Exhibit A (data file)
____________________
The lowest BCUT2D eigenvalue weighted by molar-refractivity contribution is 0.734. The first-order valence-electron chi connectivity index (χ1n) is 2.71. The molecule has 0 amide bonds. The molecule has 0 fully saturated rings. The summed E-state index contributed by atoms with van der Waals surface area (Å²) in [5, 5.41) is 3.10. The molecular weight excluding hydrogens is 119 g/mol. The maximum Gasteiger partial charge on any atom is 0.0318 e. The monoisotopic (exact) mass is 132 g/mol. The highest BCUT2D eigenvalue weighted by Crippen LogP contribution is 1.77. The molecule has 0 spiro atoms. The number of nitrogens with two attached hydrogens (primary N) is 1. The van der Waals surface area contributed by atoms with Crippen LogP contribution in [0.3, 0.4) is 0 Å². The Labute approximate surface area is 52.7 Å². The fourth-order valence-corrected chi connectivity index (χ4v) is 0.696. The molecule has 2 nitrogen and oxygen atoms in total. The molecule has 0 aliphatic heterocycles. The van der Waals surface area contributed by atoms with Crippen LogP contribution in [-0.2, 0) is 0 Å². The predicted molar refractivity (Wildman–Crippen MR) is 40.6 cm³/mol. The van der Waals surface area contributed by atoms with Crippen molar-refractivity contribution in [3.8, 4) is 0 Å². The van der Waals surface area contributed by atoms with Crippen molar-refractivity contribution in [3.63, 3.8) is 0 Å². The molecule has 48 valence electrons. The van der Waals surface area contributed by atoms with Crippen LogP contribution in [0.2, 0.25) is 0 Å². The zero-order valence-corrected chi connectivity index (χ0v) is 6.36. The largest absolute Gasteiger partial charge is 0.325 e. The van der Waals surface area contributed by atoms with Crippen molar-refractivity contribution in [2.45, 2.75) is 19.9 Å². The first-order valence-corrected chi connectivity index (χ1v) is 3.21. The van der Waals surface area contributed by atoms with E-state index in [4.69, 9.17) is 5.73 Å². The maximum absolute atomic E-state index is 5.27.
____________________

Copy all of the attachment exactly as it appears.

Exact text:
The lowest BCUT2D eigenvalue weighted by molar-refractivity contribution is 0.734. The first-order valence-electron chi connectivity index (χ1n) is 2.71. The molecule has 0 amide bonds. The molecule has 0 fully saturated rings. The summed E-state index contributed by atoms with van der Waals surface area (Å²) in [5, 5.41) is 3.10. The molecular weight excluding hydrogens is 119 g/mol. The maximum Gasteiger partial charge on any atom is 0.0318 e. The monoisotopic (exact) mass is 132 g/mol. The highest BCUT2D eigenvalue weighted by Crippen LogP contribution is 1.77. The molecule has 0 spiro atoms. The number of nitrogens with two attached hydrogens (primary N) is 1. The van der Waals surface area contributed by atoms with Crippen LogP contribution in [0.3, 0.4) is 0 Å². The Labute approximate surface area is 52.7 Å². The fourth-order valence-corrected chi connectivity index (χ4v) is 0.696. The molecule has 2 nitrogen and oxygen atoms in total. The molecule has 0 aliphatic heterocycles. The van der Waals surface area contributed by atoms with Crippen LogP contribution in [-0.2, 0) is 0 Å². The predicted molar refractivity (Wildman–Crippen MR) is 40.6 cm³/mol. The van der Waals surface area contributed by atoms with Crippen molar-refractivity contribution in [3.8, 4) is 0 Å². The van der Waals surface area contributed by atoms with Crippen molar-refractivity contribution in [3.63, 3.8) is 0 Å². The molecule has 48 valence electrons. The van der Waals surface area contributed by atoms with Crippen LogP contribution in [0.2, 0.25) is 0 Å². The zero-order valence-corrected chi connectivity index (χ0v) is 6.36. The largest absolute Gasteiger partial charge is 0.325 e. The van der Waals surface area contributed by atoms with Crippen molar-refractivity contribution in [2.45, 2.75) is 19.9 Å². The first-order valence-corrected chi connectivity index (χ1v) is 3.21. The van der Waals surface area contributed by atoms with E-state index in [4.69, 9.17) is 5.73 Å². The maximum absolute atomic E-state index is 5.27.